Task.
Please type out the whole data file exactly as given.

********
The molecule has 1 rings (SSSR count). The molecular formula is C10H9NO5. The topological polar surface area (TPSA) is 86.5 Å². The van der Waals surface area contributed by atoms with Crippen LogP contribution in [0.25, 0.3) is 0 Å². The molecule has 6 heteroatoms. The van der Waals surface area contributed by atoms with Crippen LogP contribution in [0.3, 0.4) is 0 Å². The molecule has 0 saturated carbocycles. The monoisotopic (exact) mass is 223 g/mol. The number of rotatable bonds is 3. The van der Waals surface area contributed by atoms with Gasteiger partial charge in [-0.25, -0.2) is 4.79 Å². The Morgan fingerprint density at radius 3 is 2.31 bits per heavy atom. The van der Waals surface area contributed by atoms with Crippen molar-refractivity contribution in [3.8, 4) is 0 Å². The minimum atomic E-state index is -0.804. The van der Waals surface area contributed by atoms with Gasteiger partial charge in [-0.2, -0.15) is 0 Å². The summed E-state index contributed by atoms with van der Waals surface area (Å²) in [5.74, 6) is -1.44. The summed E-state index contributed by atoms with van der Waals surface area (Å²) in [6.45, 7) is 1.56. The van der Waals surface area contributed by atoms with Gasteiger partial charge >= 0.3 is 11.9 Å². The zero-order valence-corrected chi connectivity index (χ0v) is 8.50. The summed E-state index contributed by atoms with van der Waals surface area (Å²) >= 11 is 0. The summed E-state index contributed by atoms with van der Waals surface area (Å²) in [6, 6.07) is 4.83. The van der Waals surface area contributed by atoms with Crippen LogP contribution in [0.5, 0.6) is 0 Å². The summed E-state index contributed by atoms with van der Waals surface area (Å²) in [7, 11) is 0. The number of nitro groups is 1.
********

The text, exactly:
The molecule has 1 rings (SSSR count). The molecular formula is C10H9NO5. The topological polar surface area (TPSA) is 86.5 Å². The van der Waals surface area contributed by atoms with Crippen LogP contribution in [0.25, 0.3) is 0 Å². The molecule has 6 heteroatoms. The van der Waals surface area contributed by atoms with Crippen LogP contribution in [0.3, 0.4) is 0 Å². The molecule has 0 saturated carbocycles. The monoisotopic (exact) mass is 223 g/mol. The number of rotatable bonds is 3. The van der Waals surface area contributed by atoms with Gasteiger partial charge in [-0.25, -0.2) is 4.79 Å². The Morgan fingerprint density at radius 3 is 2.31 bits per heavy atom. The van der Waals surface area contributed by atoms with Crippen molar-refractivity contribution in [3.8, 4) is 0 Å². The minimum atomic E-state index is -0.804. The van der Waals surface area contributed by atoms with Gasteiger partial charge in [-0.2, -0.15) is 0 Å². The summed E-state index contributed by atoms with van der Waals surface area (Å²) in [5.74, 6) is -1.44. The summed E-state index contributed by atoms with van der Waals surface area (Å²) in [6.45, 7) is 1.56. The van der Waals surface area contributed by atoms with Gasteiger partial charge >= 0.3 is 11.9 Å². The zero-order valence-corrected chi connectivity index (χ0v) is 8.50. The summed E-state index contributed by atoms with van der Waals surface area (Å²) >= 11 is 0. The summed E-state index contributed by atoms with van der Waals surface area (Å²) in [6, 6.07) is 4.83. The van der Waals surface area contributed by atoms with Crippen LogP contribution in [0.5, 0.6) is 0 Å². The summed E-state index contributed by atoms with van der Waals surface area (Å²) in [7, 11) is 0. The number of nitro groups is 1.